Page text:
The correct nutritional balance can assist and enhance athletic performance. Just as a performance car engine needs the right fuel and oil to run at its best, athletes can optimise their performance with the right nutritional intake.
Athletes need higher protein levels than the average person to maintain energy levels, muscle growth and repair. The amount of extra protein an athlete requires depends on their body composition, weight and the type of sport they practise.
Why do athletes use protein supplements?
Exercise can cause muscle damage and muscles need protein to grow and repair. Athletes often use protein supplements in their diet to promote this repair as this is a convenient way to increase protein intake. It’s easy to consume a protein shake or bar either pre-training or after, especially if the athlete doesn´t have the time to eat a protein-enriched meal at this time.
The amount of protein an athlete needs depends on the type of sport or training they do. For example, a runner (endurance) will need a different amount than someone who performs weight training (resistance).
Another benefit of protein supplements is that they can speed up muscle repair. During exercise muscles can tear, even minutely, and protein helps these tears to repair quickly.
Some athletes also take protein supplements to help injuries heal faster. For professional athletes, this is essential, as long-term muscle injuries can equal a loss of career development.
What is an athletes’ typical nutritional intake?
Athletes take sports nutrition seriously and have to plan their protein and carbohydrate intake and adjust their meals and snacks depending on their activity. This takes discipline, which comes from the desire to succeed in a particular sporting field.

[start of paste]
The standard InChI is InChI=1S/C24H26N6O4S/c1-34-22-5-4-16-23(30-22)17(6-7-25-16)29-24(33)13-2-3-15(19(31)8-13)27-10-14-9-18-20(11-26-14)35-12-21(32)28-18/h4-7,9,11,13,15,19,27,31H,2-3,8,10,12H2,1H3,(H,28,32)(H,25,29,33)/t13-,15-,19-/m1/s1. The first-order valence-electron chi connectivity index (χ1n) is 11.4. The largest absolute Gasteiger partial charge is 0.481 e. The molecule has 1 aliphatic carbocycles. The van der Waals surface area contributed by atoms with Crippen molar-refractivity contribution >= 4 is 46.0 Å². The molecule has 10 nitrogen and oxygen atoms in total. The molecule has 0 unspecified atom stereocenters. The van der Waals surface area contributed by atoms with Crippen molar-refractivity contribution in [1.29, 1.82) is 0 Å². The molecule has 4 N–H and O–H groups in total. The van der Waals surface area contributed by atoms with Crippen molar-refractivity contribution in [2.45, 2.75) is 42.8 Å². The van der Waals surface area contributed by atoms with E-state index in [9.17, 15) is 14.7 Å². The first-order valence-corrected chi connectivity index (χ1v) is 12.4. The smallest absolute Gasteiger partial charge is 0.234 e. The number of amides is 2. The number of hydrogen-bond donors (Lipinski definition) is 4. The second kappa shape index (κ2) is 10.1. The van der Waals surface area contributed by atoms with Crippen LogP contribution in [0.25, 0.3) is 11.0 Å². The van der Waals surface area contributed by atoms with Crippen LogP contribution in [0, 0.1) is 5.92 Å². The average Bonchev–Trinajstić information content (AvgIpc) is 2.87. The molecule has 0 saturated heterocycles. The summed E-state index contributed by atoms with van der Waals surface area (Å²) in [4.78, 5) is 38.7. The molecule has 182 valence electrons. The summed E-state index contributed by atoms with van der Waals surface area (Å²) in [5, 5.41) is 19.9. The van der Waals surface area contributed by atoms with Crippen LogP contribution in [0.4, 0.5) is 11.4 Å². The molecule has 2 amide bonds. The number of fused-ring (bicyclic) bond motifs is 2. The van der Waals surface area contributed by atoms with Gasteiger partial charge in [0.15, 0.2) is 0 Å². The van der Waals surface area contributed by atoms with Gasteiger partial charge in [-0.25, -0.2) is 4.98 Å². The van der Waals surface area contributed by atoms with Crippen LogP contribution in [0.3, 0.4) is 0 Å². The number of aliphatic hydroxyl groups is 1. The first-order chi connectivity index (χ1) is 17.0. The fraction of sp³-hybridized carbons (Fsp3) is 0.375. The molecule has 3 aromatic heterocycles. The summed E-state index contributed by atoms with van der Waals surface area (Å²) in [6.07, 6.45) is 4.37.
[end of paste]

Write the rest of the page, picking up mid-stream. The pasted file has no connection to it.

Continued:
The RDA (recommended daily allowance) of protein is 0.8 grams of protein per kilogram for the average person. According to the British Nutrition Foundation, strength and endurance athletes need around 1.2-2.0 grams of protein per kilogram of bodyweight.
In addition to a high-protein diet that includes red meat, chicken, fish, dairy products, eggs and nuts, milk-based protein supplements deliver a further source of protein. In the form of protein drinks, snacks and powders, these products offer athletes a suitable alternative to consuming more protein through eating extra meals.
Milk is another athletes’ favourite for recovery after a training session or event as it contains a balance of protein and carbohydrates. It also includes whey protein (which the body absorbs quickly) and casein (which absorbs more slowly), the combination of which increase muscle repair and energy levels.
Why is sports nutrition planning essential for athletes?
The timing of protein intake for athletes is crucial – it’s easier on the stomach to consume a protein supplement before an event or training than to eat a large, protein-fuelled meal.
Just as important is post-sports nutrition, and many athletes take protein supplements after activity to replenish energy levels and prevent muscle soreness. Plus, drinking a protein shake or eating an energy bar is easier than eating a big meal directly after training.
Milk-based proteins are particularly useful for this as they prompt the fast growth of muscle mass. A study carried out by the Journal of Nutrition concluded “The results suggest that high protein and dairy intake led to the best results in terms of weight loss and muscle gain.”
Muscle mass is the amount of muscle in the body. Not only does muscle mass contribute to a lean appearance, but it’s also beneficial for a healthy body as it can help boost the immune system, regulate glucose levels and aid illness recovery.
Timing is essential also in sports nutrition during low-intensity periods. To maintain the right balance, athletes adjust the amount of protein (and carbohydrates and fat) they receive daily depending on whether their training is light or high-intensity. This adjustment is essential out of season when athletes are only training and not performing.
What’s the future for sports nutrition?